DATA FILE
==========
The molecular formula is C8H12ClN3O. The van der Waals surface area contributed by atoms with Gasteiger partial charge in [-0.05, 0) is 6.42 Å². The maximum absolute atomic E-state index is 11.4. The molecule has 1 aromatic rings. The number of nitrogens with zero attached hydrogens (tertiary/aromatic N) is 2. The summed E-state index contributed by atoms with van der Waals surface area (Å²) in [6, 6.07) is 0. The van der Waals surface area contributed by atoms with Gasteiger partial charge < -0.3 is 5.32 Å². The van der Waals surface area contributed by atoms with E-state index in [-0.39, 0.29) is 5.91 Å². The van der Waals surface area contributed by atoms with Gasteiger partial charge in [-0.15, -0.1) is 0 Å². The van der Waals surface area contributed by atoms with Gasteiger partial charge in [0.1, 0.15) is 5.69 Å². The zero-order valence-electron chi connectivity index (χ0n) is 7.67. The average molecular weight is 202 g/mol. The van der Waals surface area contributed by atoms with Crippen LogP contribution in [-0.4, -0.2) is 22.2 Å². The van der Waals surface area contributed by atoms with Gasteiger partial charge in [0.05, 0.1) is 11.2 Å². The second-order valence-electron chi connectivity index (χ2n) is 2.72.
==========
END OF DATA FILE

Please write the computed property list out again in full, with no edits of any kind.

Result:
The molecular formula is C8H12ClN3O. The van der Waals surface area contributed by atoms with Gasteiger partial charge in [-0.05, 0) is 6.42 Å². The maximum absolute atomic E-state index is 11.4. The molecule has 1 aromatic rings. The number of nitrogens with zero attached hydrogens (tertiary/aromatic N) is 2. The summed E-state index contributed by atoms with van der Waals surface area (Å²) in [6, 6.07) is 0. The van der Waals surface area contributed by atoms with Gasteiger partial charge < -0.3 is 5.32 Å². The van der Waals surface area contributed by atoms with E-state index in [-0.39, 0.29) is 5.91 Å². The van der Waals surface area contributed by atoms with Gasteiger partial charge in [-0.15, -0.1) is 0 Å². The van der Waals surface area contributed by atoms with Gasteiger partial charge in [0.1, 0.15) is 5.69 Å². The zero-order valence-electron chi connectivity index (χ0n) is 7.67. The average molecular weight is 202 g/mol. The van der Waals surface area contributed by atoms with Crippen LogP contribution in [-0.4, -0.2) is 22.2 Å². The van der Waals surface area contributed by atoms with Gasteiger partial charge in [0.05, 0.1) is 11.2 Å². The second-order valence-electron chi connectivity index (χ2n) is 2.72.